This has been modified from the MSc Dissertation “Photorealistic Reality: Focusing on artistic space at Çatalhöyük” (Cox 2010)
The site of Çatalhöyük
The Neolithic site of Çatalhöyük was discovered during a survey in November 1958 and immediately it showed the world its importance. Originally excavated to reveal cultural information on Hacilar, another Turkish Neolithic site, in 1960 focus shifted to Çatalhöyük when upon inspection, the site revealed a wealth of remains covering 32 acres of space on the Konya plain (Mellaart 1962: 42). The first series of excavations, headed by James Mellaart during the early nineteen sixties produced a great deal of publicity due to the variety of incredible finds, that included well-preserved structures with wall paintings spread throughout differing layers of habitation over a period of 1800 years. These not only provided an exciting insight into the culture of its Neolithic inhabitants, but also on a wider scale, the emergence of human sedentary society, “The spectacular art provides a direct window into life 9000 years ago, and the site is an internationally important key for our understanding of the origins of agriculture and civilisation” (www.catalhoyuk.com), an example of which can be seen below.
With this excitement came controversy and in 1965 Mellaart was forced to abandon his excavations due to his involvement in the Dorak affair, where he was expelled for suspected antiquities smuggling, leaving the archaeological community with not just a multitude of unanswered questions, but also suspicions over his work. In the years following its discovery, this curiosity fostered a great deal of positive debate, highlighted by an extensive bibliography from the time, but throughout the decades following his expulsion, heated discussion frequently arose regarding Mellaart’s claims from the site, a particularly tarnished example of which can be seen in the outrage emitted from the weaving community in response to his 1989 publication, “The Goddess from Anatolia” regarding supposed ‘never before seen’ kilim designs from the site and their claimed influence on fabric patterns, where allegations abounded regarding the ‘reconstructions’ and their lack of empirical evidence.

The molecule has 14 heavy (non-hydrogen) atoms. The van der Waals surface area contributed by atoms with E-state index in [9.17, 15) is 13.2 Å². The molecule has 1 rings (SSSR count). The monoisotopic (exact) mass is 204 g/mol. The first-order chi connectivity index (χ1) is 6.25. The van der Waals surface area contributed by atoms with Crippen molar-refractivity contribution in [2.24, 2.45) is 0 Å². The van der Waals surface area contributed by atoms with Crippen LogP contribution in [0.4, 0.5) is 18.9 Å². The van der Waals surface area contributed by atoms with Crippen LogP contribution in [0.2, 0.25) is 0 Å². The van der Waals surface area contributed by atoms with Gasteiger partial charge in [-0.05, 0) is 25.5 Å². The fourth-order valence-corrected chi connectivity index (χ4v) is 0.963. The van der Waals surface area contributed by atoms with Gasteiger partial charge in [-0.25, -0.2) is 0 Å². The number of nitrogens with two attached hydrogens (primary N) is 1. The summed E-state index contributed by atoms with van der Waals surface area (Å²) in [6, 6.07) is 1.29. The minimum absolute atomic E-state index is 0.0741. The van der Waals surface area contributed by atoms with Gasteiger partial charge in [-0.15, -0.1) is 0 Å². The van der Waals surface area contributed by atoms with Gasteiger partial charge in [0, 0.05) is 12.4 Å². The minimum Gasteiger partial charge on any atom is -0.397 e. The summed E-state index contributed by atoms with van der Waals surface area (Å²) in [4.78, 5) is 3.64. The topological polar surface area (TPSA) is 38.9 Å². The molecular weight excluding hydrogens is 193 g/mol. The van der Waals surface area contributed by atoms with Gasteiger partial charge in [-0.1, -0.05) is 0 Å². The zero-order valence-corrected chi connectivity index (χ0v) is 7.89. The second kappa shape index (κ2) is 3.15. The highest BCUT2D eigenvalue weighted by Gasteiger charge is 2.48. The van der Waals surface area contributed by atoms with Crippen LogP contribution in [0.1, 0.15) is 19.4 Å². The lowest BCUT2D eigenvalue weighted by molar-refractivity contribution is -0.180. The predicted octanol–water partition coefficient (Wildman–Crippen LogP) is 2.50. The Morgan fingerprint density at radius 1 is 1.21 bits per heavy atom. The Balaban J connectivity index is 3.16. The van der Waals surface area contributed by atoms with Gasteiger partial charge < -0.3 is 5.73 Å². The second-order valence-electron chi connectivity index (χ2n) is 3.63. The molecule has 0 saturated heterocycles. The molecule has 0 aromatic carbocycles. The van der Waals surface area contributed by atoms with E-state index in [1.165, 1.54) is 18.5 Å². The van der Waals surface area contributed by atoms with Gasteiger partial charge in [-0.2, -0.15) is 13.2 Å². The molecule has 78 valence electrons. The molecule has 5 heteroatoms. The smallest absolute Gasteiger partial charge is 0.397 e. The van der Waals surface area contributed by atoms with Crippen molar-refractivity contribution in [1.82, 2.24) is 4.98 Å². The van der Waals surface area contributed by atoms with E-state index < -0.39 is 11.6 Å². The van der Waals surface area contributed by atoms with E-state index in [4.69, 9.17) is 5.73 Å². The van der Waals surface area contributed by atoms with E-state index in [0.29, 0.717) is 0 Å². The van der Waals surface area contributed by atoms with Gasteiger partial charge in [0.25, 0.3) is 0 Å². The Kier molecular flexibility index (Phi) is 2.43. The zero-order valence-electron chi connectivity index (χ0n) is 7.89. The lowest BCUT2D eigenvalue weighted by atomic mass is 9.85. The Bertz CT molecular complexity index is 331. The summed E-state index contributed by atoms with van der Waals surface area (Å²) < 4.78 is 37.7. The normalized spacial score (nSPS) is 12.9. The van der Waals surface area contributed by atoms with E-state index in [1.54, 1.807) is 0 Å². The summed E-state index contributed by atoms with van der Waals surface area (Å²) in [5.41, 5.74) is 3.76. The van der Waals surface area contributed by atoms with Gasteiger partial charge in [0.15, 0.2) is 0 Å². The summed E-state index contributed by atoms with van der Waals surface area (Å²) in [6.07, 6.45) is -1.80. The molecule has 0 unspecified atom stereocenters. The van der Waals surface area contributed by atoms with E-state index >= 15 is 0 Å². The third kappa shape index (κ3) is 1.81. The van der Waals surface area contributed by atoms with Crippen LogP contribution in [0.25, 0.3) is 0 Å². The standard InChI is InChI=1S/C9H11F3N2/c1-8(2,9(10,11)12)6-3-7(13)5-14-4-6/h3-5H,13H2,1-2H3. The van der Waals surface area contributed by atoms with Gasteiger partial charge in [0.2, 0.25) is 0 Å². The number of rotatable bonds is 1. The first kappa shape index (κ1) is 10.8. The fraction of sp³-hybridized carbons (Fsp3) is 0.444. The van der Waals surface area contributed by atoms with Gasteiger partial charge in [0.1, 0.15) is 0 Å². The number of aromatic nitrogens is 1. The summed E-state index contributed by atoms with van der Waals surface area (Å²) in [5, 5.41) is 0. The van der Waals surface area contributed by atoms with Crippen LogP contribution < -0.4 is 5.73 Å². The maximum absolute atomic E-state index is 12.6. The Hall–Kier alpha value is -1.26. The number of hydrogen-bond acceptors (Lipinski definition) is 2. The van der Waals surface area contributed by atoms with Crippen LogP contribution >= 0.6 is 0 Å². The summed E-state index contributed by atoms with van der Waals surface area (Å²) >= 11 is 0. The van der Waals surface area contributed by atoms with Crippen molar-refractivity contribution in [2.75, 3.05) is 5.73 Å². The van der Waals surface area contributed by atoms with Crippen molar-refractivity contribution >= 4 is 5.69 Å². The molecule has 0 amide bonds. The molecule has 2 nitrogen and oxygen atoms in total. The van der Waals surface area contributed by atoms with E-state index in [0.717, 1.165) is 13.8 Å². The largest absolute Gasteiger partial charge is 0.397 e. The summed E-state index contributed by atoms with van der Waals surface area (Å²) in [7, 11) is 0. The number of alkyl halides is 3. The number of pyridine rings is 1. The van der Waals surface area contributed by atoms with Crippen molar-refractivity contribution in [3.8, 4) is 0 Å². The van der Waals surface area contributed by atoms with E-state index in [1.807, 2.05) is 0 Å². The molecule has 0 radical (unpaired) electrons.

This fierce emotional response to information disseminated by Mellaart betrays how Çatalhöyük has not only been critically important to archaeologists, but also to many invested communities and individuals who connected with the archaeology and who continue to do so today. In fact, the site is a clear example of the delicate political, social and cultural relationships that are closely entwined within archaeology. One thing that cannot be disputed however, is that James Mellaart and his wife Arlette uncovered material that would fascinate the world, captivating the imagination of many different audiences with finds such as, “plastered bull skulls (bucrania), plaster reliefs, and wonderful paintings, both non-figurative and with complex narrative content.” (Hodder 2008:1).
Post Mellaart excavation
Since the early nineties, physical work at the site has continued in the form of extensive excavation headed by Ian Hodder (1993-Ongoing) and crucially for the context of this project, one of the key ambitions of the contemporary strategy has been to present Çatalhöyük’s archaeological content in an accessible and exciting way to the public.
“Initial planning of the Çatalhöyük Research Project included heritage management with public presentation as one of the three central concerns of the project. Along with investigating the beginnings of farming and town life in Anatolia and interpreting the magnificent mural art of Çatalhöyük, bringing these discoveries and stories before a global public is one of the project’s core programs.” (Shane and Kucuk 1998)